Solar eclipses occur when the new moon passes between Earth and the sun and the moon casts a traveling shadow on Earth. A total solar eclipse occurs when the new moon is in the right position to exactly cover the sun's disk. This will happen next month when the new moon will completely block our view of the sun along a narrow path from Oregon to South Carolina. During August's total solar eclipse, it may be dark enough to see some of the brighter stars and a few planets! Two weeks before or after a solar eclipse there's often, but not always, a lunar eclipse. But it's not necessarily a total lunar eclipse. This will happen because the moon will be at opposition. The full moon and Earth and the sun will be lined up with Earth in the middle. Credit: NASA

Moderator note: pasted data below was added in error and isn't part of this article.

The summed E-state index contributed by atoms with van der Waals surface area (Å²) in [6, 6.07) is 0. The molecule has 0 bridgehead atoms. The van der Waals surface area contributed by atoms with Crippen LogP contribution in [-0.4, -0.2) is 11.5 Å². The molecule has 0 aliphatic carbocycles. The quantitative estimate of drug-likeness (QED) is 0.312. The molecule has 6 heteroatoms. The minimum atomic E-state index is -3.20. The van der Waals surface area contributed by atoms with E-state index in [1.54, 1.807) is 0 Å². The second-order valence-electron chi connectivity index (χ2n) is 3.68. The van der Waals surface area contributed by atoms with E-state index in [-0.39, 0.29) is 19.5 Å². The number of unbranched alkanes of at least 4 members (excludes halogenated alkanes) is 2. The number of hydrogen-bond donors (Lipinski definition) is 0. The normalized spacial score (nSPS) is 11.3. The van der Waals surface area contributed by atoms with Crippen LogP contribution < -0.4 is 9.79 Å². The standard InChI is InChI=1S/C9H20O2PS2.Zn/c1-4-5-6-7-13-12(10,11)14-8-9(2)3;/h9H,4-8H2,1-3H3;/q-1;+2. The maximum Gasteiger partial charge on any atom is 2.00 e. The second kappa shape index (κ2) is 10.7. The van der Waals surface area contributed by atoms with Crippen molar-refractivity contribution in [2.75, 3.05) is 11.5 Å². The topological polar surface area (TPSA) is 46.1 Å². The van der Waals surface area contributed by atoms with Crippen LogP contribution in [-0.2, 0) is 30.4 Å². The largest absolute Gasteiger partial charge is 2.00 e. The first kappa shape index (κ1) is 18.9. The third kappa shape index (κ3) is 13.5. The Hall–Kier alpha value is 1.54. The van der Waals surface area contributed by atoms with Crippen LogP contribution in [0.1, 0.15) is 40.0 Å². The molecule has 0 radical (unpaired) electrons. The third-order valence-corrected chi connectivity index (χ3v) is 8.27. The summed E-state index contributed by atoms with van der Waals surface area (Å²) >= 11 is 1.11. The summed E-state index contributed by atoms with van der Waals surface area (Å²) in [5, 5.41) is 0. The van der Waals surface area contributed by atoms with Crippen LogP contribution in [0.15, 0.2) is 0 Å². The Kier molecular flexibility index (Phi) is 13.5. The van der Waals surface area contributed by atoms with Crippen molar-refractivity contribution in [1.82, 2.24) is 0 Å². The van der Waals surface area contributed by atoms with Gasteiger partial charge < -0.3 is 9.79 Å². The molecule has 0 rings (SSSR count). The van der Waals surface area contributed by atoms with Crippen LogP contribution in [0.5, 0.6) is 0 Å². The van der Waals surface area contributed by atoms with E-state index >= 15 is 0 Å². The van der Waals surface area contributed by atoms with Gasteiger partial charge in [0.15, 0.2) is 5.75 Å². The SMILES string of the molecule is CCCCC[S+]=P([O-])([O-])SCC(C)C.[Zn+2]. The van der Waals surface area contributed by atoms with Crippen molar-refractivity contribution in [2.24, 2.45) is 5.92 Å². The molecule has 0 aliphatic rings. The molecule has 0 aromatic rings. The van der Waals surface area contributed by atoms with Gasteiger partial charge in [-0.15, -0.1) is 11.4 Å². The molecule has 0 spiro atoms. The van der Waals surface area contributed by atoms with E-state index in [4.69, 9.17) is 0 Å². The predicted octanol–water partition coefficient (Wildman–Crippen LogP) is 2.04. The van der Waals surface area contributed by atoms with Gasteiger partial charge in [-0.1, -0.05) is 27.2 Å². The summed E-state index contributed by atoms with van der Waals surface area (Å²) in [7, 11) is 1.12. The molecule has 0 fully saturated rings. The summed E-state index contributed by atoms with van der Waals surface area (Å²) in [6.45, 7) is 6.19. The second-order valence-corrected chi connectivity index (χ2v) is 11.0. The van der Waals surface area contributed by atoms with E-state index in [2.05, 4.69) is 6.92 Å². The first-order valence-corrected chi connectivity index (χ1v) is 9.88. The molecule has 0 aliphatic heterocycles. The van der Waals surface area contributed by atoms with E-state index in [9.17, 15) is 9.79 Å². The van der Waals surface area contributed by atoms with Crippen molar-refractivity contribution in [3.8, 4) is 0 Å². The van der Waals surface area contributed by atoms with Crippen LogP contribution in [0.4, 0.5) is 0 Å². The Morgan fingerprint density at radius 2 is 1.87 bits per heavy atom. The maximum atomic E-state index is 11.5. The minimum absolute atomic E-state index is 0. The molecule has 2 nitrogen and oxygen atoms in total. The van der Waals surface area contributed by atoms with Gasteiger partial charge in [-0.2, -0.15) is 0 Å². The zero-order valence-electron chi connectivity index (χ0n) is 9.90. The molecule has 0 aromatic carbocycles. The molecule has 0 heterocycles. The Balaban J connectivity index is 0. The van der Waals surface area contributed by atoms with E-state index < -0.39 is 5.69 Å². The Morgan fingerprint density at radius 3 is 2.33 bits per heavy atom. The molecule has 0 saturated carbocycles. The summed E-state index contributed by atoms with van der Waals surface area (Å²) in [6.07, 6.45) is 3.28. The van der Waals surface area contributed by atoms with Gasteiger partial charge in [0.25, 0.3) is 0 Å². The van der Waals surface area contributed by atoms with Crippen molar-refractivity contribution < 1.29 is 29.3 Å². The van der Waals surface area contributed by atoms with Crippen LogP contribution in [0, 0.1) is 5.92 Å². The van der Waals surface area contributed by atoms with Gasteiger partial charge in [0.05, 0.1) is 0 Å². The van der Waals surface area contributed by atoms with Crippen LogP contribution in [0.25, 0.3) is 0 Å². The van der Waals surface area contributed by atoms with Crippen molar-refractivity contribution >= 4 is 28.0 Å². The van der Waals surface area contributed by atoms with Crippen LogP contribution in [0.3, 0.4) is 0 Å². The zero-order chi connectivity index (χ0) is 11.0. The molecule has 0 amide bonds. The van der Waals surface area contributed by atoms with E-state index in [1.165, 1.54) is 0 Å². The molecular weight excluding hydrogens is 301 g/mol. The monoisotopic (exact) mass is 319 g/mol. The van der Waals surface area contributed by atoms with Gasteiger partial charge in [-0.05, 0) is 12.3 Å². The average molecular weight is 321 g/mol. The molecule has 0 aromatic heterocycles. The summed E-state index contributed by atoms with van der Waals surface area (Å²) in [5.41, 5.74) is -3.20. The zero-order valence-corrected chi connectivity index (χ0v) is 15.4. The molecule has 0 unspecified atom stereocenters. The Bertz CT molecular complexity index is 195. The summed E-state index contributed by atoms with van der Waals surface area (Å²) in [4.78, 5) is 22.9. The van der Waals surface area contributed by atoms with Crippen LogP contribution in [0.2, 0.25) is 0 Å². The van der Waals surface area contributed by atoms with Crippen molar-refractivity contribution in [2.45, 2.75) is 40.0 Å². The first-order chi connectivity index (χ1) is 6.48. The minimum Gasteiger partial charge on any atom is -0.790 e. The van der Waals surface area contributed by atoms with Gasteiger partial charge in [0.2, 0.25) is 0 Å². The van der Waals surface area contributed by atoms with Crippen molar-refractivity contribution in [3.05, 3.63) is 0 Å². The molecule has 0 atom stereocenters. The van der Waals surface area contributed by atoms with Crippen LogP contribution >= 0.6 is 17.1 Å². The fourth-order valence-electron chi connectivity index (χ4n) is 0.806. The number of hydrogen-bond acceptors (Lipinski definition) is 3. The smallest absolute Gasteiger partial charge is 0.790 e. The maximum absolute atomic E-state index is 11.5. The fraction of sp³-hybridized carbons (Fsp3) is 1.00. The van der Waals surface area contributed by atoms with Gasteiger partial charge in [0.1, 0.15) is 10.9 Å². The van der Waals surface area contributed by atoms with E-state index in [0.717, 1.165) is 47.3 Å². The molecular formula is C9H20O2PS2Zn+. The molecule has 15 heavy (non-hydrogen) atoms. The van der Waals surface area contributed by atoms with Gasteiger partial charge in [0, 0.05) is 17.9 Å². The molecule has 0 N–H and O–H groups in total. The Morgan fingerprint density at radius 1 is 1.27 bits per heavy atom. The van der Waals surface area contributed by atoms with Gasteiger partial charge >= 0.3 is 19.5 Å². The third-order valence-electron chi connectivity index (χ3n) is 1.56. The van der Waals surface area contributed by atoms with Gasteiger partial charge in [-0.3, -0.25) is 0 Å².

How do eclipses work?
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